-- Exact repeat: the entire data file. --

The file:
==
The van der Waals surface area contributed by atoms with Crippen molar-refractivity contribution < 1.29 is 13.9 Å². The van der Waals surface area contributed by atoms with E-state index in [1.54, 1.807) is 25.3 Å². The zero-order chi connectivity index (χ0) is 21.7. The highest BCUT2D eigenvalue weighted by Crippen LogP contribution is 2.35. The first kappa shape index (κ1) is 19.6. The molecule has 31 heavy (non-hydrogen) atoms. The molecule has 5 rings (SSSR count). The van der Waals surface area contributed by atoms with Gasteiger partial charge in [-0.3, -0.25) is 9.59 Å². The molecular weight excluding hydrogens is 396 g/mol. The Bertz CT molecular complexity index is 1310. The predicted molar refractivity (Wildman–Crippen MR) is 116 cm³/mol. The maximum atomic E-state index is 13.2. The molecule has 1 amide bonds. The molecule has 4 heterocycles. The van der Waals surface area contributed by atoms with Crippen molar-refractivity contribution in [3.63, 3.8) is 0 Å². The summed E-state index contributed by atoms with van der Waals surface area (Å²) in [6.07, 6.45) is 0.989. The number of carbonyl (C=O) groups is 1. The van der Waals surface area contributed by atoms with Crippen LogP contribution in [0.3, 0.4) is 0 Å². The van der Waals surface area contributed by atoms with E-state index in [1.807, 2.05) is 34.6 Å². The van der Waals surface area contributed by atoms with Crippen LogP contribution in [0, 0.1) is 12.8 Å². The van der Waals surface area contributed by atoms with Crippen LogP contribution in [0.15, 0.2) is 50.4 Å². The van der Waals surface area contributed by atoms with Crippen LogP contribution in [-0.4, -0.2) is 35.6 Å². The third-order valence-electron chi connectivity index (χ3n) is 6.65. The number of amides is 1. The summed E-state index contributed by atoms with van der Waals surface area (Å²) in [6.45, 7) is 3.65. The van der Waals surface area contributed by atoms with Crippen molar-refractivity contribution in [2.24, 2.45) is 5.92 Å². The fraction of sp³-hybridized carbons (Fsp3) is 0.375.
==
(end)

The van der Waals surface area contributed by atoms with Crippen molar-refractivity contribution < 1.29 is 13.9 Å². The van der Waals surface area contributed by atoms with E-state index in [1.54, 1.807) is 25.3 Å². The zero-order chi connectivity index (χ0) is 21.7. The highest BCUT2D eigenvalue weighted by Crippen LogP contribution is 2.35. The first kappa shape index (κ1) is 19.6. The molecule has 31 heavy (non-hydrogen) atoms. The molecule has 5 rings (SSSR count). The van der Waals surface area contributed by atoms with Gasteiger partial charge in [-0.3, -0.25) is 9.59 Å². The molecular weight excluding hydrogens is 396 g/mol. The Bertz CT molecular complexity index is 1310. The predicted molar refractivity (Wildman–Crippen MR) is 116 cm³/mol. The maximum atomic E-state index is 13.2. The molecule has 1 amide bonds. The molecule has 4 heterocycles. The van der Waals surface area contributed by atoms with Crippen molar-refractivity contribution in [3.63, 3.8) is 0 Å². The summed E-state index contributed by atoms with van der Waals surface area (Å²) in [6.07, 6.45) is 0.989. The number of carbonyl (C=O) groups is 1. The van der Waals surface area contributed by atoms with Crippen LogP contribution in [0.3, 0.4) is 0 Å². The van der Waals surface area contributed by atoms with E-state index in [1.807, 2.05) is 34.6 Å². The van der Waals surface area contributed by atoms with Crippen LogP contribution in [0, 0.1) is 12.8 Å². The van der Waals surface area contributed by atoms with Crippen LogP contribution in [0.15, 0.2) is 50.4 Å². The van der Waals surface area contributed by atoms with Crippen LogP contribution in [-0.4, -0.2) is 35.6 Å². The third-order valence-electron chi connectivity index (χ3n) is 6.65. The number of amides is 1. The summed E-state index contributed by atoms with van der Waals surface area (Å²) in [6.45, 7) is 3.65. The van der Waals surface area contributed by atoms with Crippen molar-refractivity contribution in [2.24, 2.45) is 5.92 Å². The fraction of sp³-hybridized carbons (Fsp3) is 0.375.